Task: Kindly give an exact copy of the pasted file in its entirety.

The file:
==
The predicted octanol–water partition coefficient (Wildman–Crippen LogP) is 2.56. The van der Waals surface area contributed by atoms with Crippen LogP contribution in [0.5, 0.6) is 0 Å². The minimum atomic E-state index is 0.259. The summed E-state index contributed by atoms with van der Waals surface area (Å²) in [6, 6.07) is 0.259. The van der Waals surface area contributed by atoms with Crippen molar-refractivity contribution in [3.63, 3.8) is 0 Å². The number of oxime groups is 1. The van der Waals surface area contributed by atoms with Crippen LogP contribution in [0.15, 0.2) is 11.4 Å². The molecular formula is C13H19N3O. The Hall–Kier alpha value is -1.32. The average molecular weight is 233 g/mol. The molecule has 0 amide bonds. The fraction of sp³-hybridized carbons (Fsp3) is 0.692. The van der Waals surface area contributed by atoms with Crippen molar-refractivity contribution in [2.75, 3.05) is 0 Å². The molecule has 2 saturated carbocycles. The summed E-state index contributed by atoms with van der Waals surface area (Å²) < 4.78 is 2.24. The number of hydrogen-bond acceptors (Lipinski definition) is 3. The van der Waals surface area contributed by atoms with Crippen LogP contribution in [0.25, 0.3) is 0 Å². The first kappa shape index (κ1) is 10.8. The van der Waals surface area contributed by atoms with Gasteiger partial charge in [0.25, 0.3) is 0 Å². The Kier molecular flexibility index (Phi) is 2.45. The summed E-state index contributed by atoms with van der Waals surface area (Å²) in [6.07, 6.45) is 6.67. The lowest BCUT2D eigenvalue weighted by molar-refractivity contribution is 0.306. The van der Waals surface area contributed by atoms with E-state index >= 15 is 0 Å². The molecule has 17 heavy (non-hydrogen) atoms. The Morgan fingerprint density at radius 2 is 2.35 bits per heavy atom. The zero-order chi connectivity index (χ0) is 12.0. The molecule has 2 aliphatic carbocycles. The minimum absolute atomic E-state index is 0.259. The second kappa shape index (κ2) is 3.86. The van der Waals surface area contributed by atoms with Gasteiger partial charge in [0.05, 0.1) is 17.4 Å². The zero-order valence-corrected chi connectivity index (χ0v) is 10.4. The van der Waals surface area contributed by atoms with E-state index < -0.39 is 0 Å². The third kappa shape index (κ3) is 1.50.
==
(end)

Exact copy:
The predicted octanol–water partition coefficient (Wildman–Crippen LogP) is 2.56. The van der Waals surface area contributed by atoms with Crippen LogP contribution in [0.5, 0.6) is 0 Å². The minimum atomic E-state index is 0.259. The summed E-state index contributed by atoms with van der Waals surface area (Å²) in [6, 6.07) is 0.259. The van der Waals surface area contributed by atoms with Crippen molar-refractivity contribution in [3.63, 3.8) is 0 Å². The number of oxime groups is 1. The van der Waals surface area contributed by atoms with Crippen LogP contribution in [0.15, 0.2) is 11.4 Å². The molecular formula is C13H19N3O. The Hall–Kier alpha value is -1.32. The average molecular weight is 233 g/mol. The molecule has 0 amide bonds. The fraction of sp³-hybridized carbons (Fsp3) is 0.692. The van der Waals surface area contributed by atoms with Crippen molar-refractivity contribution in [2.75, 3.05) is 0 Å². The molecule has 2 saturated carbocycles. The summed E-state index contributed by atoms with van der Waals surface area (Å²) < 4.78 is 2.24. The number of hydrogen-bond acceptors (Lipinski definition) is 3. The van der Waals surface area contributed by atoms with Crippen LogP contribution in [0.25, 0.3) is 0 Å². The first kappa shape index (κ1) is 10.8. The van der Waals surface area contributed by atoms with Gasteiger partial charge in [0.25, 0.3) is 0 Å². The Kier molecular flexibility index (Phi) is 2.45. The summed E-state index contributed by atoms with van der Waals surface area (Å²) in [6.07, 6.45) is 6.67. The lowest BCUT2D eigenvalue weighted by molar-refractivity contribution is 0.306. The van der Waals surface area contributed by atoms with E-state index >= 15 is 0 Å². The molecule has 17 heavy (non-hydrogen) atoms. The Morgan fingerprint density at radius 2 is 2.35 bits per heavy atom. The zero-order chi connectivity index (χ0) is 12.0. The molecule has 2 aliphatic carbocycles. The minimum absolute atomic E-state index is 0.259. The second kappa shape index (κ2) is 3.86. The van der Waals surface area contributed by atoms with Gasteiger partial charge in [0.05, 0.1) is 17.4 Å². The zero-order valence-corrected chi connectivity index (χ0v) is 10.4. The van der Waals surface area contributed by atoms with E-state index < -0.39 is 0 Å². The third kappa shape index (κ3) is 1.50.